Beijing’s migrant workers aren’t feeling very welcome in the city at the moment. Not only are they denied the same rights as local residents (including retirement pension and medical care), they have also been finding it tougher recently to find accommodation in town.
In December, city officials revealed plans to close down illegal shanty dwellings, reports Caijing, and cheap basement accommodation is set to be next to go. The new rules, critics say, are to block rural migrants from moving to the country’s capital, where policymakers are concerned about how overpopulated and congested Beijing has become.
Indeed, even those who can afford better living conditions are not so welcome any more.
City officials announced last week that Beijing is also introducing new restrictions to counter the property bubble. People with Beijing hukou (permanent residency) will be limited to buying two apartments within city limits.
Others will be restricted to a single property unless they can provide tax or social insurance certificates to prove that they have lived in Beijing for five successive years.
Those lacking supporting documents won’t be allowed to buy homes in Beijing at all. The new rule is effective immediately, says the Shanghai Daily.
That has led to accusations of discrimination against non-Beijing residents, and charges by bloggers that city officials are using the property bubble as an excuse to get rid of outsiders.
On his weibo, Shi Shusi, a commentator from Caijing Magazine, lambasted Beijing for its exclusionary bent: “If you purely and utterly detest high property prices, you may savour the long-lost joy [of the measures]. But sadly, the method used is discrimination… Among the 17 million people living in Beijing, 5 million come from elsewhere and have no family registration (in Beijing). Most of them are not speculators. Rather, they are constructors and contributors. But do they deserve discrimination for lack of a hukou?”
Pan Shiyi, chairman of Beijing-based property developer SOHO China, also detected another motive. He reckons that the regulation is aimed not only at curbing home prices, but also at alleviating shortages of natural resources created by rapid urbanisation (the city has a huge water deficit, for example).
Beijing’s authorities are clearly under pressure to control population growth. An investigation last summer found that the city population (those living in Beijing for six months or longer) topped 19.7 million by the end of 2009, or two million more than official figures had suggested, says the Economist.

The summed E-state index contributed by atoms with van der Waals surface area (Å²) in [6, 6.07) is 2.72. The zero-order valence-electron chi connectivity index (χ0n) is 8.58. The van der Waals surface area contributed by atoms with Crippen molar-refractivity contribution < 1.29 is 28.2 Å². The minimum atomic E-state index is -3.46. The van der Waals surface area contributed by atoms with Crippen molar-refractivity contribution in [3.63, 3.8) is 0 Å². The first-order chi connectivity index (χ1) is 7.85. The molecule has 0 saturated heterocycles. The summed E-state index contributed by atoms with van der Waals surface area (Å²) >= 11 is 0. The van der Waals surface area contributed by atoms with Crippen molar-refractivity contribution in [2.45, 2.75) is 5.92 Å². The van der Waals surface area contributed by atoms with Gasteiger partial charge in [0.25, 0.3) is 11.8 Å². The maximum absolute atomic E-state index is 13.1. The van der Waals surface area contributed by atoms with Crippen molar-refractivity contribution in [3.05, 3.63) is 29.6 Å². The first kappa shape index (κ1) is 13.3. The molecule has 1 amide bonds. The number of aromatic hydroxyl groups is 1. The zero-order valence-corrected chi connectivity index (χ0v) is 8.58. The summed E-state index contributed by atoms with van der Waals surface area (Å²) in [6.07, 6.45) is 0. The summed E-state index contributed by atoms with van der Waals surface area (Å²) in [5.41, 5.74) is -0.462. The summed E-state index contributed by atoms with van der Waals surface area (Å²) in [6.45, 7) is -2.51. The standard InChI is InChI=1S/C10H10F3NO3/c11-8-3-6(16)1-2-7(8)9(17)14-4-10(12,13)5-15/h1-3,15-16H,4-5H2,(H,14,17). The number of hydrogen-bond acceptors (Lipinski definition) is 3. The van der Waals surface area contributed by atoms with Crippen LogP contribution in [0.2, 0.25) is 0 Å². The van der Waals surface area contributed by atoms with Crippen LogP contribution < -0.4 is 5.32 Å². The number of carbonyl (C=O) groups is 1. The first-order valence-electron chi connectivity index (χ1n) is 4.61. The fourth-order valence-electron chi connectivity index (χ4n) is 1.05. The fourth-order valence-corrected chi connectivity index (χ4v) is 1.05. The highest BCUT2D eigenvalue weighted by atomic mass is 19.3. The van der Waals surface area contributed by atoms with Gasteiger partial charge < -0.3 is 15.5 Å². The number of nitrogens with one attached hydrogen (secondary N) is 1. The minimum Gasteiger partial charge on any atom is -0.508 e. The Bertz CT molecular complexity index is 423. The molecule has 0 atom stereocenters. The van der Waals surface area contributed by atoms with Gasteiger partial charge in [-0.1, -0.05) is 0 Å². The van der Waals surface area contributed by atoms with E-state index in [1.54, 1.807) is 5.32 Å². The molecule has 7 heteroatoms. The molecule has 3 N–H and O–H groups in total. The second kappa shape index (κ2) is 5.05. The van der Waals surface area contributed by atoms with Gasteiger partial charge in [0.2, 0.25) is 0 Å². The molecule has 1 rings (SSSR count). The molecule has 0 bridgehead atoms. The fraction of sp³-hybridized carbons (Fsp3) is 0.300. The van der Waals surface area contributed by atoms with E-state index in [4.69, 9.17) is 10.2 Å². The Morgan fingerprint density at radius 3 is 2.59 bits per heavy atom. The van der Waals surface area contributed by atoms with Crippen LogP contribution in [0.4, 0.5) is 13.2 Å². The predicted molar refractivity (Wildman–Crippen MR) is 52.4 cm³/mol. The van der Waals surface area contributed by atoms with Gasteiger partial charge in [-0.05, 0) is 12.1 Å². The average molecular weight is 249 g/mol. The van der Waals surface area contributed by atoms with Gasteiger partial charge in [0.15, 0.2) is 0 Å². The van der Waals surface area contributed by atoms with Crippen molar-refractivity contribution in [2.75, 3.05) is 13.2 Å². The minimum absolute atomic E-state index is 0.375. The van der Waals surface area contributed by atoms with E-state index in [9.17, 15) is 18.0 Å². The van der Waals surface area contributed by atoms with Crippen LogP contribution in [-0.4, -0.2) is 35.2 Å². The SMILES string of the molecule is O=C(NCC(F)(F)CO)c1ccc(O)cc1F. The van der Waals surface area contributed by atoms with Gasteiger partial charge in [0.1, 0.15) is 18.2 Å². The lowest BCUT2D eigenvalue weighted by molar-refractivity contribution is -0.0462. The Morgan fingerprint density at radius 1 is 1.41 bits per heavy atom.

In a development plan published seven years ago, the government announced that the population should not top 18 million till 2020 at the earliest – meaning its target was breached eleven years early. Beijing officials normally like breaking targets; but not this one, apparently.
Overpopulation has led to rising complaints about the capital’s perpetual traffic congestion and crowded public transport. In late December officials introduced new measures to ease the traffic, by restricting the number of cars (see WiC90). The new rules also ban out-of-town cars in much of the city during peak hours. Many Beijing residents blame newcomers.
With their hopes of owning a home dashed by the property control orders (assuming that they could even have afforded one in the first place), the non-Beijing born have been expressing their frustration.
Feng Xiaoyuan, a Chongqing-born animation designer who has worked in Beijing for three years, is one of those concerned about the new changes. “As I plan to get married next year, the new regulation disappoints me,” he told the China Daily.
“It means my partner and I can’t buy our own home here. We have to live in a rented apartment and worry about the rising rents.”
Others were angrier. One wrote online: “We are all workers and taxpayers. Outsiders have contributed no less to Beijing than locals. This is unfair!”
© ChinTell Ltd. All rights reserved.
Exclusively sponsored by HSBC.
The Week in China website and the weekly magazine publications are owned and maintained by ChinTell Limited, Hong Kong. Neither HSBC nor any member of the HSBC group of companies ("HSBC") endorses the contents and/or is involved in selecting, creating or editing the contents of the Week in China website or the Week in China magazine. The views expressed in these publications are solely the views of ChinTell Limited and do not necessarily reflect the views or investment ideas of HSBC. No responsibility will therefore be assumed by HSBC for the contents of these publications or for the errors or omissions therein.